In 1612, Mumtaz Muhal, a teenage girl, married the fifteen year old Shah Jahan who was the ruler of the Mughal Empire in India. They had a beautiful marriage that included fourteen children. Jahan’s wife died after seventeen years of marriage. The emperor, in his grief, decided to create a monument in his wife’s memory. It took nearly twenty years, 20,000 workers and 1000 elephants to construct the Taj Mahal. It was built of white marble and decorated lavishly in turquoise and colored marble. The exterior was created by using semi-precious stones. It was quite an extravagant avenue to prove loyalty.
Loyalty, however, to be proven does not need to be so grandiose. Actually, sometimes it is the simplest of gestures that can carry one a long, long way. Showing others that they are valued is the crux of human integrity. It is where our conscience overrides selfishness and hearts are touched because of it. Our friendships are the equity line that can be drawn upon to balance our lives and strengthen our spirits.
The author and spiritualist, Henri J.M. Nowen profoundly said, “Every human being has a great, yet often unknown gift– to care, to be compassionate, to become present to the other, to listen, to hear, and to receive. If that gift would be set free and made available, miracles could take place.”
I had an outdoor book signing in Blowing Rock. A couple came by my table to purchase a book. We visited for awhile and I learned that they had been married for many years and all their children were in college. The man went inside the shop to purchase the book and left me to visit awhile longer with his wife. When he came out, he poignantly said, “You need to thank me. I just left you alone with the nicest person I know.” I watched them as they walked contentedly away holding hands. His beautiful words were rooted in the core essence of true love. It far outweighed the Taj Mahal.
If we allow it, we all have opportunities in varying capacities to develop friendships throughout our lives as we interact as students, church members, neighbors and on and on… By fortunate fate, I happened to land on the hall my freshman year at Meredith College with a great group of new friends—a connection beyond words. Our incredible camaraderie and devotion to each other has spanned many years. And why not? We essentially watched each other grow up, as we camped out in each other’s rooms until late in the night—sharing, caring, laughing, crying, bonding and nurturing.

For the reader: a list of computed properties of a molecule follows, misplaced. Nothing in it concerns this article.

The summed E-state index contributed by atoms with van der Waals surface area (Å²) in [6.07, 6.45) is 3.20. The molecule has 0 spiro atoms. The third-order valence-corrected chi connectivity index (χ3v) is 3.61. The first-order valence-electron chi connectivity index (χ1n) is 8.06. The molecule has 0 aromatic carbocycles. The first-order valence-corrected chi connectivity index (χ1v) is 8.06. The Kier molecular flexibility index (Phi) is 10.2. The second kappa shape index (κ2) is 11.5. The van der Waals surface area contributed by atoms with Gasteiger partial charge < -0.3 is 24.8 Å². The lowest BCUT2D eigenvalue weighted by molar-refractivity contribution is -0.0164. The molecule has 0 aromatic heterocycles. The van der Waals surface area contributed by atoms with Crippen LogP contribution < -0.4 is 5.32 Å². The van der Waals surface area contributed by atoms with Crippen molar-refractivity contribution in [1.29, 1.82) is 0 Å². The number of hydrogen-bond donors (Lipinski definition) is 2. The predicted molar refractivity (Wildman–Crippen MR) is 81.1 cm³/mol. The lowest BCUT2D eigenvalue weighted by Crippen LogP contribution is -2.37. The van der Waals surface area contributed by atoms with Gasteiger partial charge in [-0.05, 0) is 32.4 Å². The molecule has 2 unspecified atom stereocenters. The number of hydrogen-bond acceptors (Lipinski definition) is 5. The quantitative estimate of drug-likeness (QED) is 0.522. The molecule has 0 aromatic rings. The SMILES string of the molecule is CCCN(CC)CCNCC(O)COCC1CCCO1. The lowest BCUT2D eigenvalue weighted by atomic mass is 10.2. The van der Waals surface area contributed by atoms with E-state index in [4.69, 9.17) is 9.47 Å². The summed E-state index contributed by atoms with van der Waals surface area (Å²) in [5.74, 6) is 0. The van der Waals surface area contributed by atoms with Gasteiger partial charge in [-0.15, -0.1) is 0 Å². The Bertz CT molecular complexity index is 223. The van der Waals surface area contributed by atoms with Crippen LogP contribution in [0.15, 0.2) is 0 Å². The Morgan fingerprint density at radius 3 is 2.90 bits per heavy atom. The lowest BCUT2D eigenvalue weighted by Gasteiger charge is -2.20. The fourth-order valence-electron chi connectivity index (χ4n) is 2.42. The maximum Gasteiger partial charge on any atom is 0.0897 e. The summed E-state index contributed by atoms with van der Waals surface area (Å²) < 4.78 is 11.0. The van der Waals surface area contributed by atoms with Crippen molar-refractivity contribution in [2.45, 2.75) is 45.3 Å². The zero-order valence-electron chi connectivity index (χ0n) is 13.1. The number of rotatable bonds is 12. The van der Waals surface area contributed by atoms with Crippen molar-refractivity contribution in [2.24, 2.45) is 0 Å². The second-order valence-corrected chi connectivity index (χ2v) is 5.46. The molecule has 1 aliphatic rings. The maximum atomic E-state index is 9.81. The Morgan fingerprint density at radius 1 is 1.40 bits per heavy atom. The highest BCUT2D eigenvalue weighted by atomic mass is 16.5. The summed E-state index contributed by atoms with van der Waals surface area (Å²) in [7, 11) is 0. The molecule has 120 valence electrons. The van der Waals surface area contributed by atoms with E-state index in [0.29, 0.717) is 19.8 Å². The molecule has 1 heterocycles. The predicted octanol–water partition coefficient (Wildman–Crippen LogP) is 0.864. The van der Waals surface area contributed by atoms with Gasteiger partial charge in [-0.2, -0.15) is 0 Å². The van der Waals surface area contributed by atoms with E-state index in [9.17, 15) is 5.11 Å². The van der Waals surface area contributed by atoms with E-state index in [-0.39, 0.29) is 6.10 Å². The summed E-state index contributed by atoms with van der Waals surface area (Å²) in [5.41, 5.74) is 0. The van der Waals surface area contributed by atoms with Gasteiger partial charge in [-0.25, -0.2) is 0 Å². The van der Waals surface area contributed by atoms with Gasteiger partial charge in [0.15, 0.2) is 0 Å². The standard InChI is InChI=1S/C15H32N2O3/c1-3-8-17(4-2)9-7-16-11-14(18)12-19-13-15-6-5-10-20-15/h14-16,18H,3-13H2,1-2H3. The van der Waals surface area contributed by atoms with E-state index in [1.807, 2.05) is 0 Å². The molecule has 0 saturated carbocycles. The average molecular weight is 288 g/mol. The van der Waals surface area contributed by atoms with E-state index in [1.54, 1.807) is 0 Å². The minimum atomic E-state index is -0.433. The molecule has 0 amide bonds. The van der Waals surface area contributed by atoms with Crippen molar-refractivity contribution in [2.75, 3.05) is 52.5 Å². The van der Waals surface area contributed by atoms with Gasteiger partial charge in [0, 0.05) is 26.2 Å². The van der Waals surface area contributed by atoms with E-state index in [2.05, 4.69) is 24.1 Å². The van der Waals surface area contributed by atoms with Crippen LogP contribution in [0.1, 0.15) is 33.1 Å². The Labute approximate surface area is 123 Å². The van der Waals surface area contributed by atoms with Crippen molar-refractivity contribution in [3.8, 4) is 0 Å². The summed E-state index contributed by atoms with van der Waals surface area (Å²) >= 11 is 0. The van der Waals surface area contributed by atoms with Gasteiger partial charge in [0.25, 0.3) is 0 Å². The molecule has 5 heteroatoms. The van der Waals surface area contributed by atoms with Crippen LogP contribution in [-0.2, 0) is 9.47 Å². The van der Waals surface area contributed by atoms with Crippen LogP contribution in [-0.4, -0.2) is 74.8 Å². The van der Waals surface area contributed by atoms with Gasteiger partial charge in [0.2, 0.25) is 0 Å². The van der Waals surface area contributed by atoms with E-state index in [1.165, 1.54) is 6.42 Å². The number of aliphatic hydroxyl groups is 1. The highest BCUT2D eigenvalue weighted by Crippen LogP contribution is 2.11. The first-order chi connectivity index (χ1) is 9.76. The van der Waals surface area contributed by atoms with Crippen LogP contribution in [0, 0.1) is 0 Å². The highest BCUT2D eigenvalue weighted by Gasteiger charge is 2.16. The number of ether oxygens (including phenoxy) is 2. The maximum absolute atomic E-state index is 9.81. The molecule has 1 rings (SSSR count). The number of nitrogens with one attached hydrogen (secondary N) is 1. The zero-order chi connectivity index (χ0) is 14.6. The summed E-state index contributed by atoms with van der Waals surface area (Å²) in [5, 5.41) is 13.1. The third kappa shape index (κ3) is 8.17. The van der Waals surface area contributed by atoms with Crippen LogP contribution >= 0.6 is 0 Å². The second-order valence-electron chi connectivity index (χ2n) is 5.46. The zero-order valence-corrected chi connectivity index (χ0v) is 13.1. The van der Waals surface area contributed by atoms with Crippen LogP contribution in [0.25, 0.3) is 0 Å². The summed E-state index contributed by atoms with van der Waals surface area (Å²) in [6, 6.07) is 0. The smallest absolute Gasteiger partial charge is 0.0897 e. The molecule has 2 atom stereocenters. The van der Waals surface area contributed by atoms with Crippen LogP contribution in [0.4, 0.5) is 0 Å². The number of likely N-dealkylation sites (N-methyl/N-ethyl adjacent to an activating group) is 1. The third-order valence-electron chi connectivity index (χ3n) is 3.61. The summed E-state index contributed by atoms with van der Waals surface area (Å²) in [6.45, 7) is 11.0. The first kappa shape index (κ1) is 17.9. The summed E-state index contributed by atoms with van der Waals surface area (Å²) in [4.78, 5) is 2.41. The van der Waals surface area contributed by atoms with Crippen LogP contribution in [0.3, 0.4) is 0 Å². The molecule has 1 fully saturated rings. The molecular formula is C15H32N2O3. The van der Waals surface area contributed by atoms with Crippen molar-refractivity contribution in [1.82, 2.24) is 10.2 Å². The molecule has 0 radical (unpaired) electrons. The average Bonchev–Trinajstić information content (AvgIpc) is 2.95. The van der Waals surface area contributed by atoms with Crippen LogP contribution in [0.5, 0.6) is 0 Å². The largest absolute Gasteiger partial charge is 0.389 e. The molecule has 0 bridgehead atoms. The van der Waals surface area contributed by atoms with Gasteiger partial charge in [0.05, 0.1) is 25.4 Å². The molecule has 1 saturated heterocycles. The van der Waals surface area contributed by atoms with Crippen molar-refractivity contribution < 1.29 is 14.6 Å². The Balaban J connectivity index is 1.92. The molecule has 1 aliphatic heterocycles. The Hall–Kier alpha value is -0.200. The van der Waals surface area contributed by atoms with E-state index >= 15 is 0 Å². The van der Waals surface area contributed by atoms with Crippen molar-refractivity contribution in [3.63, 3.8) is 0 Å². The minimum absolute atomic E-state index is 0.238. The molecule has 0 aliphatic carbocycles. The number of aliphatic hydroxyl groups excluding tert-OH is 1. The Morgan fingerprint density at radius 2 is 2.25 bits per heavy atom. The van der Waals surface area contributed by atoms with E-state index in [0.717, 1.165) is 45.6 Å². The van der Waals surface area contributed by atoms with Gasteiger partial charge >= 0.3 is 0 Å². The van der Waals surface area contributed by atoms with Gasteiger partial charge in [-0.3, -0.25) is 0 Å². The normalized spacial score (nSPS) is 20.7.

We serve as each other’s charity of choice. We are like a giant bowl of Brunswick stew where all the ingredients are different, but necessary for unique richness and flavor—a palatable combination with a mix of just the right personalities. We know each other so well that sometimes just a look will suffice as acknowledgment and understanding. We’re always on the precipice of bursting into laughter—the whoop-it-up, cheekbone hurting, unable to catch your breath, endorphin-releasing kind of laughter that extends our lives. After graduation, we have continued to linger on the same hall in our minds for the past several decades. We have been there for each other throughout life’s celebrations– wedding joy and the births of our kids. We have, also, been there during the sad upheavals of divorces and loss of loved ones.
The loyalty and devotion aspect of our friendship was ever-so-clear to me the night of my sister’s unexpected death. My Meredith College friends drove in from all over the state to spend the night with me. The presence of my cherished Statesville friends made it all the more beautiful. It became a “pajama party of love,” as they sat beside me while I began the first step towards healing. It was a night I will treasure for eternity that far surpassed the semi-precious stones of the Taj Mahal.
In his book Out of Solitude, Nouwen said, “When we honestly ask ourselves which person in our lives means the most to us, we often find that it is those who, instead of giving advice, solutions, or cures, have chosen rather to share our pain and touch our wounds with a warm and tender hand. The friend who can be silent with us in a moment of despair or confusion, who can stay with us in an hour of grief and bereavement, who can tolerate not knowing, not curing, not healing and face with us the reality of our powerlessness. That is a friend who cares.”
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